“If in time, as in place, there were degrees of high and low, I verily believe that the highest of time would be that which passed between the years of 1640 and 1660.” With these words the philosopher Thomas Hobbes opened his dialogue Behemoth (1679), which surveyed the tumultuous happenings of mid-seventeenth-century Eng- land, when there was “a circular motion of the sovereign power,” as “it moved from King Charles I to the Long Parliament; from thence to the Rump; from the Rump to Oli- ver Cromwell; and then back again from Richard Cromwell to the Rump; thence to the Long Parliament; and thence to King Charles II.”
For Hobbes, the main interest of these bewildering events was that they afforded the viewer an unequaled prospect of injustice and folly. But most subsequent commentators have seen them, though from very different perspectives, as formative of the essential features of the modern British state. For the Whig historians, from Hallam and Macaulay to G.M. Trevelyan and Wallace Notestein, the Civil War was the culmination of constitutional opposition to the Crown, which surfaced in the reign of Elizabeth I, became vocal under James I, reached a crescendo in the 1620s, and found its final expression when the Long Parliament met in 1640. The execution of Charles I (1649), the proclamation of a republic (1649), and the Protectorate of Oliver Cromwell (1653–1658) were all necessary steps in the defeat of royal absolutism, the establishment of parliamentary sovereignty, the safeguarding of the liberties of the subject, and the growth of religious toleration. For the great Victorian historian Samuel Rawson Gardiner, this was the Puritan Revolution, a constitutional struggle colored by conflicting religious loyalties and embodied in that complex and tormented forerunner of the nonconformist conscience, Oliver Cromwell.
For twentieth-century Marxists, the significance of the dramatic events that occurred between 1640 and 1660 was quite different. In the triumph of the New Model Army over the Royalist forces, the abolition of the monarchy and the House of Lords, the overthrow of the Church of England, and the confiscation of the estates of the bishops, cathedral chapters, and Royalist landowners, they saw the first bourgeois revolution, the English equivalent of what happened in France in 1789. They interpreted it as the political result of long-term social and economic change, notably the decline of the aristocracy, the rise of the gentry, and the desire of the economically aspiring classes to be free from the restraints of feudalism. Puritanism was the ideology of the bourgeoisie. For the young Christopher Hill, writing in 1940, “the period 1640–1660 saw the destruction of a whole social order—feudalism—and the introduction of a political structure within which capitalism could freely develop.”1 In the eloquent writings of the Digger Gerrard Winstanley, who came to prominence in the year of Charles I’s execution, it even foreshadowed the communism by which capitalism would eventually be replaced.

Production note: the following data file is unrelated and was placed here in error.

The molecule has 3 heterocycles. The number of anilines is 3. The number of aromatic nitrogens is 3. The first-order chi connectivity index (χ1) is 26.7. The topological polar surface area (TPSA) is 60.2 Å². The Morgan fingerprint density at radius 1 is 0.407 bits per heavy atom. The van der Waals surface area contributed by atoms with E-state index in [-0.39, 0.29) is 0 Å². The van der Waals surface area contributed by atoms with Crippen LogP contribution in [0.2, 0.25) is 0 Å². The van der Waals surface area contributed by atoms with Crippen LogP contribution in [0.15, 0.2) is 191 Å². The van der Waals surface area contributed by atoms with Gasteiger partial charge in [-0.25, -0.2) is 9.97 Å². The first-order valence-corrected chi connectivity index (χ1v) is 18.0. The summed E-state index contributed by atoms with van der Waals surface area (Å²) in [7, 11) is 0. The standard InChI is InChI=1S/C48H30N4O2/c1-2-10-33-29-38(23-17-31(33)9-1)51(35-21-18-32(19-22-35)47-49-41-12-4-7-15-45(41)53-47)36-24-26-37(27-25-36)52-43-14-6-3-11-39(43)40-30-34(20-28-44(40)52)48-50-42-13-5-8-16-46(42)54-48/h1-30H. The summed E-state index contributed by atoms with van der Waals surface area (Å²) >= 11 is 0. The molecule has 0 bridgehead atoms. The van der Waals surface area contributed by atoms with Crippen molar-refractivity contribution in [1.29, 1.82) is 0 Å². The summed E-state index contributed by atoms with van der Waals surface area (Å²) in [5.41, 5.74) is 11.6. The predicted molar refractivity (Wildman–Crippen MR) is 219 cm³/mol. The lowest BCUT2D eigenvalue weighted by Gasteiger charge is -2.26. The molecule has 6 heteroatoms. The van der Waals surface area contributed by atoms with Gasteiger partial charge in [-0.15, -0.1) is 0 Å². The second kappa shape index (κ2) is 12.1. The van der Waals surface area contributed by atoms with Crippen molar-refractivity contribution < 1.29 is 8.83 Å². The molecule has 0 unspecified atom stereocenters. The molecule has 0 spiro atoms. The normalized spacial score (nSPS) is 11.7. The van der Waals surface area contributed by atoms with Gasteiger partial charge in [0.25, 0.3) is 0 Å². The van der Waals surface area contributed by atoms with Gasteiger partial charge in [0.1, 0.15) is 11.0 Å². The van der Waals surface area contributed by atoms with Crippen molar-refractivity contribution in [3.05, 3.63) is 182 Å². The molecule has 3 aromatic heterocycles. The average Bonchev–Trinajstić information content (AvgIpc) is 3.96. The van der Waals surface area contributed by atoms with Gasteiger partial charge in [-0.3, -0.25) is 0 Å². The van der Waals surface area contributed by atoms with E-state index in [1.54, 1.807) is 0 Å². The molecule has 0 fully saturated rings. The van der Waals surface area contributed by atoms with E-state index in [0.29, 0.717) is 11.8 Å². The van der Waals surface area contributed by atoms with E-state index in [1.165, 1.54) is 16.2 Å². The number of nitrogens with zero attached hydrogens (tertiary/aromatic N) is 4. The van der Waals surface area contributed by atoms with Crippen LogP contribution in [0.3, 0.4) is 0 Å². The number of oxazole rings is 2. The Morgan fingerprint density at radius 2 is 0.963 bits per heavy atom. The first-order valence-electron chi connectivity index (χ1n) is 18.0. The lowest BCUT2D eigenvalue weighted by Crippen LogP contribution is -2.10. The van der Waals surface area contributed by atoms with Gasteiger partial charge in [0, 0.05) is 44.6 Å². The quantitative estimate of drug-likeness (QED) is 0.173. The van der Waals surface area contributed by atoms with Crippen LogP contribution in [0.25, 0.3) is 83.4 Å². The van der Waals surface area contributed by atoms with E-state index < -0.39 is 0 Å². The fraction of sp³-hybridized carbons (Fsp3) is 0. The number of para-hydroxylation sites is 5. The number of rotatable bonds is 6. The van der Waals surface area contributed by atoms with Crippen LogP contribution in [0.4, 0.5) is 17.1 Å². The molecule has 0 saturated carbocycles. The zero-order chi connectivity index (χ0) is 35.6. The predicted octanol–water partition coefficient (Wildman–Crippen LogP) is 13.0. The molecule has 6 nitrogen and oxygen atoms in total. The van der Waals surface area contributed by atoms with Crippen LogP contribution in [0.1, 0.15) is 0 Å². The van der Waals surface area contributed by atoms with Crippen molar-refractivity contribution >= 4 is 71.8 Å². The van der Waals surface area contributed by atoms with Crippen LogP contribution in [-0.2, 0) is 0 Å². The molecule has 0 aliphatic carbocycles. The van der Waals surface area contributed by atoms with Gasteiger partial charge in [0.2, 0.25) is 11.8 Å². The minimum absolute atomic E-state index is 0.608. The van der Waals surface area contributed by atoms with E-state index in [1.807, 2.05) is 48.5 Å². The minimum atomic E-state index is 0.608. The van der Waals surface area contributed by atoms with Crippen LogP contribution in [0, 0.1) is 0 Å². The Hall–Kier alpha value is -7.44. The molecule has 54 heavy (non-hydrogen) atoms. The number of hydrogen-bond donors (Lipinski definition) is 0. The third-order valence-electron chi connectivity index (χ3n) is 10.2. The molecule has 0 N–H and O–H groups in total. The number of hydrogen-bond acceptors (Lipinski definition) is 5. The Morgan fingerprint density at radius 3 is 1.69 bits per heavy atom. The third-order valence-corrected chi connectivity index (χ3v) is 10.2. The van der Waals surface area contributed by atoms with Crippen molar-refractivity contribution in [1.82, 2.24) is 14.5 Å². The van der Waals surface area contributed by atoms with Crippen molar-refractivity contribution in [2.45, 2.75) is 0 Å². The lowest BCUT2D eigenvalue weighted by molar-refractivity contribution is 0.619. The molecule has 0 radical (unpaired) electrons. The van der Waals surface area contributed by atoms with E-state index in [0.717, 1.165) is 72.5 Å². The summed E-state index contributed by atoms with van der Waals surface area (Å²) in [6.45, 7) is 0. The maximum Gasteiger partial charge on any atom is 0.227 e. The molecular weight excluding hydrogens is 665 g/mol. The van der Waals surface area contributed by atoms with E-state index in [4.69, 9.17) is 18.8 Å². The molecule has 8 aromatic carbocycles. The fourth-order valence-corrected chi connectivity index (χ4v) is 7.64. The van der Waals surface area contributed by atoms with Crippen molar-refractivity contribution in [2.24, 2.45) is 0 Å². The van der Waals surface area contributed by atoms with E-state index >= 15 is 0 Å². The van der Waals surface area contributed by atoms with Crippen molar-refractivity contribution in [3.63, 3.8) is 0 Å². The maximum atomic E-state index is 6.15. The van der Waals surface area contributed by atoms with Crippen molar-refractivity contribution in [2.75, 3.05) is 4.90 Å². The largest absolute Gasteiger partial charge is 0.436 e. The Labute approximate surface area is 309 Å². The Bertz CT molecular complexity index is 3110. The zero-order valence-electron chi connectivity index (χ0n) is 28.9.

Between the 1940s and 1960s, the most gifted British historians of the day conducted a bitter debate…
This is exclusive content for subscribers only.
Get unlimited access to The New York Review for just $1 an issue!
Continue reading this article, and thousands more from our archive, for the low introductory rate of just $1 an issue. Choose a Print, Digital, or All Access subscription.